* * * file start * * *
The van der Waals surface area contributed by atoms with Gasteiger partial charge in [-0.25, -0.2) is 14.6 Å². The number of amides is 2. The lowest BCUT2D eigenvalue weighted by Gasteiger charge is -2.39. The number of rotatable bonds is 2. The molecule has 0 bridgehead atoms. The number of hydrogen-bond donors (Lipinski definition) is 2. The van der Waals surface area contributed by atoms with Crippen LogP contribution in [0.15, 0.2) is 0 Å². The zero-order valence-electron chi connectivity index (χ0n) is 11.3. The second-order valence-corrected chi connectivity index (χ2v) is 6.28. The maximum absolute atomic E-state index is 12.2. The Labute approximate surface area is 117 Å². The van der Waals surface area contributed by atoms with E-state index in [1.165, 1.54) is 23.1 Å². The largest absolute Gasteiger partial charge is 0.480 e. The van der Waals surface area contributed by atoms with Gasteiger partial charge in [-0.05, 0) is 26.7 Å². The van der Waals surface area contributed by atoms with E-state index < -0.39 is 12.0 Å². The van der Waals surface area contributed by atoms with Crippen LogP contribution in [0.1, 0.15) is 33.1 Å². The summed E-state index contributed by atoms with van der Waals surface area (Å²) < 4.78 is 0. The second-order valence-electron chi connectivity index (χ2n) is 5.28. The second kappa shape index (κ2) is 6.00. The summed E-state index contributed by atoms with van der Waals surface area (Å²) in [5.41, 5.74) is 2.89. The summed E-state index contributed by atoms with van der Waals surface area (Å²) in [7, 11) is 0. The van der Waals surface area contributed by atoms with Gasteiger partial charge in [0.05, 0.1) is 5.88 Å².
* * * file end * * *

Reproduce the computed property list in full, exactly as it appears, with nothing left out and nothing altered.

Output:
The van der Waals surface area contributed by atoms with Gasteiger partial charge in [-0.25, -0.2) is 14.6 Å². The number of amides is 2. The lowest BCUT2D eigenvalue weighted by Gasteiger charge is -2.39. The number of rotatable bonds is 2. The molecule has 0 bridgehead atoms. The number of hydrogen-bond donors (Lipinski definition) is 2. The van der Waals surface area contributed by atoms with Crippen LogP contribution in [0.15, 0.2) is 0 Å². The zero-order valence-electron chi connectivity index (χ0n) is 11.3. The second-order valence-corrected chi connectivity index (χ2v) is 6.28. The maximum absolute atomic E-state index is 12.2. The Labute approximate surface area is 117 Å². The van der Waals surface area contributed by atoms with E-state index in [1.165, 1.54) is 23.1 Å². The largest absolute Gasteiger partial charge is 0.480 e. The van der Waals surface area contributed by atoms with Gasteiger partial charge in [-0.05, 0) is 26.7 Å². The van der Waals surface area contributed by atoms with E-state index < -0.39 is 12.0 Å². The van der Waals surface area contributed by atoms with Crippen LogP contribution in [0.1, 0.15) is 33.1 Å². The summed E-state index contributed by atoms with van der Waals surface area (Å²) < 4.78 is 0. The second-order valence-electron chi connectivity index (χ2n) is 5.28. The second kappa shape index (κ2) is 6.00. The summed E-state index contributed by atoms with van der Waals surface area (Å²) in [5.41, 5.74) is 2.89. The summed E-state index contributed by atoms with van der Waals surface area (Å²) in [7, 11) is 0. The van der Waals surface area contributed by atoms with Gasteiger partial charge in [0.05, 0.1) is 5.88 Å².